The Super-Humans Who Read Addresses Computers Can't Figure Out

Email has eaten most of snail mail's lunch, but computers are cutting into what's left by parsing the addresses of your packages and letters. When they can't figure out your scrawl though, it's squinting and guessing to the rescue, and the New York Times tracked down the few people left with that job. » 5/04/13 10:31am 5/04/13 10:31am

How the Post Office Sniffs Out Anthrax Before It Hits Your Mailbox

The Amerithrax case of 2001, in which letters harboring Anthrax spores were delivered to media outlets and a pair of US Senators' offices, killed five people and sickened another 17. In the wake of these attacks, the US Postal Service (USPS) installed a system of electronic noses in mail processing facilities around… » 4/18/13 11:37am 4/18/13 11:37am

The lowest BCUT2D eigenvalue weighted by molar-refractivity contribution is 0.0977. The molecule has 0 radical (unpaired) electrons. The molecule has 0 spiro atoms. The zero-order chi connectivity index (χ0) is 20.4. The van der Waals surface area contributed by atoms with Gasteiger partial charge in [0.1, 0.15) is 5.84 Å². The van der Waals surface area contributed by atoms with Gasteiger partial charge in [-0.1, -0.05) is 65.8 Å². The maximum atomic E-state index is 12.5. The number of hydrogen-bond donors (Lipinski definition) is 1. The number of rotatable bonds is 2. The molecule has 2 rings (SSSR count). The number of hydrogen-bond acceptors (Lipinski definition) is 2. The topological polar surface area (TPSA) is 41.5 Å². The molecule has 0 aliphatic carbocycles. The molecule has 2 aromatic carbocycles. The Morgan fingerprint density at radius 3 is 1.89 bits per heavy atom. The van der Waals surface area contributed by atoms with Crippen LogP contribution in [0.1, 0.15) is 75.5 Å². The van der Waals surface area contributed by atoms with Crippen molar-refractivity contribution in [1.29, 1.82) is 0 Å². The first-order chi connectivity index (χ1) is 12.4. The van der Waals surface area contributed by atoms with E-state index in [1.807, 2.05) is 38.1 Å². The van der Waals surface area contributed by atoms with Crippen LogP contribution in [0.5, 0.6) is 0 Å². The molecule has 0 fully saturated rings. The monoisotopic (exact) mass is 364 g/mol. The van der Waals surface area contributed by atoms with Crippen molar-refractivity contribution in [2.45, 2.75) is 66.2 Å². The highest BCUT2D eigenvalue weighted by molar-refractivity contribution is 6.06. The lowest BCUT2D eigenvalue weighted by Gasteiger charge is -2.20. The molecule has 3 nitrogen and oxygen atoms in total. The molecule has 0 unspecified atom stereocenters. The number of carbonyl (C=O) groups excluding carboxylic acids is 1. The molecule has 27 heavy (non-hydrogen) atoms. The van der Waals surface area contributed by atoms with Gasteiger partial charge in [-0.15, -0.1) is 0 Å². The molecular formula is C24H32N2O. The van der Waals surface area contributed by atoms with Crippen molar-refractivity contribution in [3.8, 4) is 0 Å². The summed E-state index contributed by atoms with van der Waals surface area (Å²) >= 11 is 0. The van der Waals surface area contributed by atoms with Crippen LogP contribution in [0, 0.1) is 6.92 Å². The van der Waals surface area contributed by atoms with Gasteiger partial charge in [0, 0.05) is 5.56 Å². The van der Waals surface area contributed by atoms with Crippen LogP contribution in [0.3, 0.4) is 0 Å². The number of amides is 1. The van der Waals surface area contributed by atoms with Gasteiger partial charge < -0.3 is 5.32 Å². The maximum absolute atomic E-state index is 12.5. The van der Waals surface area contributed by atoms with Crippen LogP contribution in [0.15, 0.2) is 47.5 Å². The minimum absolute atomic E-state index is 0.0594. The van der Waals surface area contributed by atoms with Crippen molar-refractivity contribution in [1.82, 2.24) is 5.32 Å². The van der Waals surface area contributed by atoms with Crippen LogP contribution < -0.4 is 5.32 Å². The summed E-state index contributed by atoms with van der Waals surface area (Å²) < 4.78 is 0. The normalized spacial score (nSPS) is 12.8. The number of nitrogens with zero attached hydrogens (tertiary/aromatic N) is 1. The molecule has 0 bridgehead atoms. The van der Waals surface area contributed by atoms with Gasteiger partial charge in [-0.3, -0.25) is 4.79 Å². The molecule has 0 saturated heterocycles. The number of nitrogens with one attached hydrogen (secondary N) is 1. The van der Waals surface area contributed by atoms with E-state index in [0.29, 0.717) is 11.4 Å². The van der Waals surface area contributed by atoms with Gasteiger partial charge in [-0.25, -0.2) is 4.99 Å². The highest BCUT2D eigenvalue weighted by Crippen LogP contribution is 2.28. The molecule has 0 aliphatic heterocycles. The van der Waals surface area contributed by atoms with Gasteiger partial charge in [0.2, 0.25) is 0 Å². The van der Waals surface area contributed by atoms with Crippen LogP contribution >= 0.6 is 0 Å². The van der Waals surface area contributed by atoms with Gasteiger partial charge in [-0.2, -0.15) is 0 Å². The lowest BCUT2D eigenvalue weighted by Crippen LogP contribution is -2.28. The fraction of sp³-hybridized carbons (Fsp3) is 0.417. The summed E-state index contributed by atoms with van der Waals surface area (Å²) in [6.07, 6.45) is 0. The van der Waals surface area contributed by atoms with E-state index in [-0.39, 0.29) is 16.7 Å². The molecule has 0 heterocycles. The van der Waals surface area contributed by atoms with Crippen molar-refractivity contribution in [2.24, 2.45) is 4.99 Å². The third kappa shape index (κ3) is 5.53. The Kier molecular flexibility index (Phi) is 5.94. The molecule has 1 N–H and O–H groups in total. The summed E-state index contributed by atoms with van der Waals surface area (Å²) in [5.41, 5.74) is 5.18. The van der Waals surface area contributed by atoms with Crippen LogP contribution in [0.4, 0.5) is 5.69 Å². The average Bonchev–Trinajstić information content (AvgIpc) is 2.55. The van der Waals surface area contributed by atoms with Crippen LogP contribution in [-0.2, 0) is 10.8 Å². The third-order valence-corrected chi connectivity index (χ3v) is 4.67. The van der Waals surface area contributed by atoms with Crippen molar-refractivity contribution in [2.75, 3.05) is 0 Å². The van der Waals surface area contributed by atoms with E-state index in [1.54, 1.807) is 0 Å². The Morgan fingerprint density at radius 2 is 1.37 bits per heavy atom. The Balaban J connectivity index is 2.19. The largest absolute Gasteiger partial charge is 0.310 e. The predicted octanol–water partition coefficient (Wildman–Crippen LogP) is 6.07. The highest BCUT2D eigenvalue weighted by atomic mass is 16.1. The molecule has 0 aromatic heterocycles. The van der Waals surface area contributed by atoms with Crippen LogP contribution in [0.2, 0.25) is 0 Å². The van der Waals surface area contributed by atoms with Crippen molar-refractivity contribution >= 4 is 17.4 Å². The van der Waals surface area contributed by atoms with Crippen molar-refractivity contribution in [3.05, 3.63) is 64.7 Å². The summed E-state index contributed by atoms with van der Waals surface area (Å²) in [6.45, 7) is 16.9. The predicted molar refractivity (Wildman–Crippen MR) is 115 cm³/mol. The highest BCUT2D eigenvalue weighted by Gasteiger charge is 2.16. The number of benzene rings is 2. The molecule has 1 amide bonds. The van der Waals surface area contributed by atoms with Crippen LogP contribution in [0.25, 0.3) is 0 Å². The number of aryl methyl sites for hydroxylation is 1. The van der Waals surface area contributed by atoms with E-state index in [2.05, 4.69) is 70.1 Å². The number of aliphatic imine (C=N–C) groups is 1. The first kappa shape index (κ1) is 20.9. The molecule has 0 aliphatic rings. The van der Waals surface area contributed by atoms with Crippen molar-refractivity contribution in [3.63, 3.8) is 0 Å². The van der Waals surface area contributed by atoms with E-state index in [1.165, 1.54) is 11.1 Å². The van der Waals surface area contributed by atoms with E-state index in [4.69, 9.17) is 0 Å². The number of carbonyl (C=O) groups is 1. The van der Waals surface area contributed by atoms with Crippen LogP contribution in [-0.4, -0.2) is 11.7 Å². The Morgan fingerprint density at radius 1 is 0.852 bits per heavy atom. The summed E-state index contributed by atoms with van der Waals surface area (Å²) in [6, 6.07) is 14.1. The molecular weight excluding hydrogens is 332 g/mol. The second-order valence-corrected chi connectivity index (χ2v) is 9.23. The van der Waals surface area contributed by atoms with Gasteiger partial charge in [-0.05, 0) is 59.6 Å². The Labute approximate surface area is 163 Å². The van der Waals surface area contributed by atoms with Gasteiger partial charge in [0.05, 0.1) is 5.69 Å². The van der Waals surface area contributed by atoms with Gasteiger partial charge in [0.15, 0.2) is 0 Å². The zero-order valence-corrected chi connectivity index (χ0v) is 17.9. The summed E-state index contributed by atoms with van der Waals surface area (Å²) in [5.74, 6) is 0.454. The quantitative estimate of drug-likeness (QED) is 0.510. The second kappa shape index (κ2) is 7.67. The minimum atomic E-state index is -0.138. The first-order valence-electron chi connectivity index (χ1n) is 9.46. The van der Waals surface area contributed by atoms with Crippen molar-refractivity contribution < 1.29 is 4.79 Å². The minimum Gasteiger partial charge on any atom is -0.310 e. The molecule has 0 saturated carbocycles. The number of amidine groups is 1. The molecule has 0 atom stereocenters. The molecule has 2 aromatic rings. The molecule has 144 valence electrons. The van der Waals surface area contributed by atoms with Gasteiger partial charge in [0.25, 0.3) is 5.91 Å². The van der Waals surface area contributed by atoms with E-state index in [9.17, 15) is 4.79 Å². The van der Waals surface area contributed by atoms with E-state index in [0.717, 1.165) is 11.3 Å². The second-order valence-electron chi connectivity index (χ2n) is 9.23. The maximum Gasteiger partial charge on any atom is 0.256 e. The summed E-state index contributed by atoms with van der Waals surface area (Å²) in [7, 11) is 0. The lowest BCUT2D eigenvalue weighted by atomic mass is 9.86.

Why Paid Email Will Never Beat Gmail

Much has been said over the demise of Google Reader and what it should mean to users. A popular position advocated by many tech bloggers is that you should pay for services rather than trust your data to companies offering services for free. They argue that paying for services will give you more control over your data… » 3/26/13 10:34am 3/26/13 10:34am

Five Days of Mail a Week Is Still Too Much

The United States Postal Service announced plans today to end Saturday mail delivery later this year, as part of its spirit quest to become something other than a $16 billion sinkhole. Good! But it's not enough. In an age where we've already started to leave email behind, five days of bulk catalog and sweepstakes… » 2/06/13 10:27am 2/06/13 10:27am

Mailing Recorded Messages Was Once an Actual Alterative To Long Distance Phone Charges

Sherman, set the wayback machine to ridiculous because back in 1967, Smith-Corona—best known for its typewriters—actually sold a device called the Mail Call. What did it do? Let users record messages on small cartridges and mail them to anyone with a matching device. » 10/01/12 4:40pm 10/01/12 4:40pm